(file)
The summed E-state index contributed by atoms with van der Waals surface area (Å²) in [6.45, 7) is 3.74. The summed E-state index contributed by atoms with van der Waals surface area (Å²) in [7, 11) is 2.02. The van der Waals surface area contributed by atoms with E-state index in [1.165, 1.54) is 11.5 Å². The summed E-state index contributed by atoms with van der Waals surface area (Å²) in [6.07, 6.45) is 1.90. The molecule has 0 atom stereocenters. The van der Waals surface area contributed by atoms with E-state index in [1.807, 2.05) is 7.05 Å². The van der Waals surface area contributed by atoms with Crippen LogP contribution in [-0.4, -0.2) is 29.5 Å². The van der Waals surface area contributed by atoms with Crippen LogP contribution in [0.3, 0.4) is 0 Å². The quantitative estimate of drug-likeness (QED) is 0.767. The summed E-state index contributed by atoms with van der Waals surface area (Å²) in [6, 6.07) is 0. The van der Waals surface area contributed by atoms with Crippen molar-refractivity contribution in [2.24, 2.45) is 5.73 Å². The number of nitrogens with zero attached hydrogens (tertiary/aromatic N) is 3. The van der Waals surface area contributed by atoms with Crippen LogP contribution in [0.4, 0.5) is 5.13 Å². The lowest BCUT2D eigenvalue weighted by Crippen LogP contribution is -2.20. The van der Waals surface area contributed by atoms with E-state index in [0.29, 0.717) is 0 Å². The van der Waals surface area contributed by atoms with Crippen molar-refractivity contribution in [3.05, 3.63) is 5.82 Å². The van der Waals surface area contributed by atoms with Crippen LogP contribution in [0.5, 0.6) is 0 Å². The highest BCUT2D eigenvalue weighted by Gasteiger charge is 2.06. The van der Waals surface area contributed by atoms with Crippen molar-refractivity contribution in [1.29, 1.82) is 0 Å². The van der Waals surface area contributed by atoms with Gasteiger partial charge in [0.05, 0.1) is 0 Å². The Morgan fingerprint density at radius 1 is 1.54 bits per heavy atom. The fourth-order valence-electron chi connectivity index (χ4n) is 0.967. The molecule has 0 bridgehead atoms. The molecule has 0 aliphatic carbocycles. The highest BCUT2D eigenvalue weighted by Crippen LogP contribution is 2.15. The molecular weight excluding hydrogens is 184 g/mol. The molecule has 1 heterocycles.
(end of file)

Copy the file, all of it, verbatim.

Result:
The summed E-state index contributed by atoms with van der Waals surface area (Å²) in [6.45, 7) is 3.74. The summed E-state index contributed by atoms with van der Waals surface area (Å²) in [7, 11) is 2.02. The van der Waals surface area contributed by atoms with E-state index in [1.165, 1.54) is 11.5 Å². The summed E-state index contributed by atoms with van der Waals surface area (Å²) in [6.07, 6.45) is 1.90. The molecule has 0 atom stereocenters. The van der Waals surface area contributed by atoms with E-state index in [1.807, 2.05) is 7.05 Å². The van der Waals surface area contributed by atoms with Crippen LogP contribution in [-0.4, -0.2) is 29.5 Å². The van der Waals surface area contributed by atoms with Crippen LogP contribution in [0.3, 0.4) is 0 Å². The quantitative estimate of drug-likeness (QED) is 0.767. The summed E-state index contributed by atoms with van der Waals surface area (Å²) in [6, 6.07) is 0. The van der Waals surface area contributed by atoms with Crippen molar-refractivity contribution in [2.24, 2.45) is 5.73 Å². The number of nitrogens with zero attached hydrogens (tertiary/aromatic N) is 3. The van der Waals surface area contributed by atoms with Crippen LogP contribution in [0.4, 0.5) is 5.13 Å². The lowest BCUT2D eigenvalue weighted by Crippen LogP contribution is -2.20. The van der Waals surface area contributed by atoms with E-state index in [0.29, 0.717) is 0 Å². The van der Waals surface area contributed by atoms with Crippen molar-refractivity contribution in [3.05, 3.63) is 5.82 Å². The van der Waals surface area contributed by atoms with Crippen LogP contribution in [0.5, 0.6) is 0 Å². The highest BCUT2D eigenvalue weighted by Gasteiger charge is 2.06. The van der Waals surface area contributed by atoms with Crippen molar-refractivity contribution in [1.29, 1.82) is 0 Å². The van der Waals surface area contributed by atoms with Gasteiger partial charge in [0.05, 0.1) is 0 Å². The Morgan fingerprint density at radius 1 is 1.54 bits per heavy atom. The fourth-order valence-electron chi connectivity index (χ4n) is 0.967. The molecule has 0 bridgehead atoms. The molecule has 0 aliphatic carbocycles. The highest BCUT2D eigenvalue weighted by Crippen LogP contribution is 2.15. The molecular weight excluding hydrogens is 184 g/mol. The molecule has 1 heterocycles.